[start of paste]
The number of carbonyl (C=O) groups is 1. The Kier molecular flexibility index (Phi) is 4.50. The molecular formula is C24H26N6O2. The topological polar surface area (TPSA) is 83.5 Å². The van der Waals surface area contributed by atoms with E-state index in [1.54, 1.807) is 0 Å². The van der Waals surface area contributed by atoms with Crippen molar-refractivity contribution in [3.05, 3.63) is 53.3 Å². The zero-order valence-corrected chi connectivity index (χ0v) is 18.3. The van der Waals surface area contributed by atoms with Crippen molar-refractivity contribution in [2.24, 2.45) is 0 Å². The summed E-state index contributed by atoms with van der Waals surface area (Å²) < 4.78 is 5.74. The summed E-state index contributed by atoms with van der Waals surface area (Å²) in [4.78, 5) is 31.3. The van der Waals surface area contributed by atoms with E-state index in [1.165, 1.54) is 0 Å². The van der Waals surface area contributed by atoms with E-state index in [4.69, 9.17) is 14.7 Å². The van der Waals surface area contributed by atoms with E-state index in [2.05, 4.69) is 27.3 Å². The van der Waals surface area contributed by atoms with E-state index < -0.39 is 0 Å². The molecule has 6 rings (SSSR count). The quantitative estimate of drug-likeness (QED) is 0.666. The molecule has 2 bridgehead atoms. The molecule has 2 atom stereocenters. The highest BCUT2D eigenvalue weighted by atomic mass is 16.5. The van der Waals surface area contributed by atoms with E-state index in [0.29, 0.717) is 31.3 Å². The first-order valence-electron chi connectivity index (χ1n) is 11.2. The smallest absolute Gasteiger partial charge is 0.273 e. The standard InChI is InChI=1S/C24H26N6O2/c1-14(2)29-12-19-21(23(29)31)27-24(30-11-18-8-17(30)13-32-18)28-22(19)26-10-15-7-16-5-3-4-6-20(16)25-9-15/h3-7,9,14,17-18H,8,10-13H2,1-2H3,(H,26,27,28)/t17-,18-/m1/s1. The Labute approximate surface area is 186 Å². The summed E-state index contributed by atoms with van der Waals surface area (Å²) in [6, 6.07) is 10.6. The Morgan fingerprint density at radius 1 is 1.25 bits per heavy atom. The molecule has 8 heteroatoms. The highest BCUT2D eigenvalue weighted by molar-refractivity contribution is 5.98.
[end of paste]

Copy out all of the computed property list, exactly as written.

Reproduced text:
The number of carbonyl (C=O) groups is 1. The Kier molecular flexibility index (Phi) is 4.50. The molecular formula is C24H26N6O2. The topological polar surface area (TPSA) is 83.5 Å². The van der Waals surface area contributed by atoms with E-state index in [1.54, 1.807) is 0 Å². The van der Waals surface area contributed by atoms with Crippen molar-refractivity contribution in [3.05, 3.63) is 53.3 Å². The zero-order valence-corrected chi connectivity index (χ0v) is 18.3. The van der Waals surface area contributed by atoms with Crippen molar-refractivity contribution in [2.24, 2.45) is 0 Å². The summed E-state index contributed by atoms with van der Waals surface area (Å²) < 4.78 is 5.74. The summed E-state index contributed by atoms with van der Waals surface area (Å²) in [4.78, 5) is 31.3. The van der Waals surface area contributed by atoms with E-state index in [1.165, 1.54) is 0 Å². The van der Waals surface area contributed by atoms with E-state index in [4.69, 9.17) is 14.7 Å². The van der Waals surface area contributed by atoms with E-state index in [2.05, 4.69) is 27.3 Å². The van der Waals surface area contributed by atoms with E-state index < -0.39 is 0 Å². The molecule has 6 rings (SSSR count). The quantitative estimate of drug-likeness (QED) is 0.666. The molecule has 2 bridgehead atoms. The molecule has 2 atom stereocenters. The highest BCUT2D eigenvalue weighted by atomic mass is 16.5. The van der Waals surface area contributed by atoms with E-state index in [0.29, 0.717) is 31.3 Å². The first-order valence-electron chi connectivity index (χ1n) is 11.2. The smallest absolute Gasteiger partial charge is 0.273 e. The standard InChI is InChI=1S/C24H26N6O2/c1-14(2)29-12-19-21(23(29)31)27-24(30-11-18-8-17(30)13-32-18)28-22(19)26-10-15-7-16-5-3-4-6-20(16)25-9-15/h3-7,9,14,17-18H,8,10-13H2,1-2H3,(H,26,27,28)/t17-,18-/m1/s1. The Labute approximate surface area is 186 Å². The summed E-state index contributed by atoms with van der Waals surface area (Å²) in [6, 6.07) is 10.6. The Morgan fingerprint density at radius 1 is 1.25 bits per heavy atom. The molecule has 8 heteroatoms. The highest BCUT2D eigenvalue weighted by molar-refractivity contribution is 5.98.